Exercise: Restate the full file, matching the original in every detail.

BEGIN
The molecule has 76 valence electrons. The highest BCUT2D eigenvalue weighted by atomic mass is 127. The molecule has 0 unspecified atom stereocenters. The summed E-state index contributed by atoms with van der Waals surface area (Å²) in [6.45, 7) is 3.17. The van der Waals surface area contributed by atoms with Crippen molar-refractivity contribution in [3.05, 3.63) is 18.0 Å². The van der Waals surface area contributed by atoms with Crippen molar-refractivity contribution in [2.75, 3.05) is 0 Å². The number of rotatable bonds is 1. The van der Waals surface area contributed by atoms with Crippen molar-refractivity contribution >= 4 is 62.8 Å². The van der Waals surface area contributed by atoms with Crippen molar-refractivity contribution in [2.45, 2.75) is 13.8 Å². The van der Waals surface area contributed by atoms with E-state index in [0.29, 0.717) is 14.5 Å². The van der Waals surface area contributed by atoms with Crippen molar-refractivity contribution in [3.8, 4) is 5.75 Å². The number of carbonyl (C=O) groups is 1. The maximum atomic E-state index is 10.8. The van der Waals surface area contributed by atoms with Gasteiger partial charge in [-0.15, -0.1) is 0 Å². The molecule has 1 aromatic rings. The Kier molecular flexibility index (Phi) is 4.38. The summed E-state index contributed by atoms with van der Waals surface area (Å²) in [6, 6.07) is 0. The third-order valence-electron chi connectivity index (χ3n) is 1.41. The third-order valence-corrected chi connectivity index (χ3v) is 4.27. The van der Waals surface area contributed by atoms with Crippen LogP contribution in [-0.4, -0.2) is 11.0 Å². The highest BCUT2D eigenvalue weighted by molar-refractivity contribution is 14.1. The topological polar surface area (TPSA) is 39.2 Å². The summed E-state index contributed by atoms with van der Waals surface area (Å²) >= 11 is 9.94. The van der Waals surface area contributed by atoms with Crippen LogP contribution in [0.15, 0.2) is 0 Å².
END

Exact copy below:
The molecule has 76 valence electrons. The highest BCUT2D eigenvalue weighted by atomic mass is 127. The molecule has 0 unspecified atom stereocenters. The summed E-state index contributed by atoms with van der Waals surface area (Å²) in [6.45, 7) is 3.17. The van der Waals surface area contributed by atoms with Crippen molar-refractivity contribution in [3.05, 3.63) is 18.0 Å². The van der Waals surface area contributed by atoms with Crippen molar-refractivity contribution in [2.75, 3.05) is 0 Å². The number of rotatable bonds is 1. The van der Waals surface area contributed by atoms with Crippen molar-refractivity contribution >= 4 is 62.8 Å². The van der Waals surface area contributed by atoms with Crippen molar-refractivity contribution in [2.45, 2.75) is 13.8 Å². The van der Waals surface area contributed by atoms with E-state index in [0.29, 0.717) is 14.5 Å². The van der Waals surface area contributed by atoms with Crippen molar-refractivity contribution in [3.8, 4) is 5.75 Å². The number of carbonyl (C=O) groups is 1. The maximum atomic E-state index is 10.8. The van der Waals surface area contributed by atoms with Gasteiger partial charge in [-0.15, -0.1) is 0 Å². The molecule has 1 aromatic rings. The Kier molecular flexibility index (Phi) is 4.38. The summed E-state index contributed by atoms with van der Waals surface area (Å²) in [6, 6.07) is 0. The third-order valence-electron chi connectivity index (χ3n) is 1.41. The third-order valence-corrected chi connectivity index (χ3v) is 4.27. The van der Waals surface area contributed by atoms with Crippen LogP contribution in [-0.4, -0.2) is 11.0 Å². The highest BCUT2D eigenvalue weighted by molar-refractivity contribution is 14.1. The topological polar surface area (TPSA) is 39.2 Å². The summed E-state index contributed by atoms with van der Waals surface area (Å²) >= 11 is 9.94. The van der Waals surface area contributed by atoms with Crippen LogP contribution in [0.15, 0.2) is 0 Å².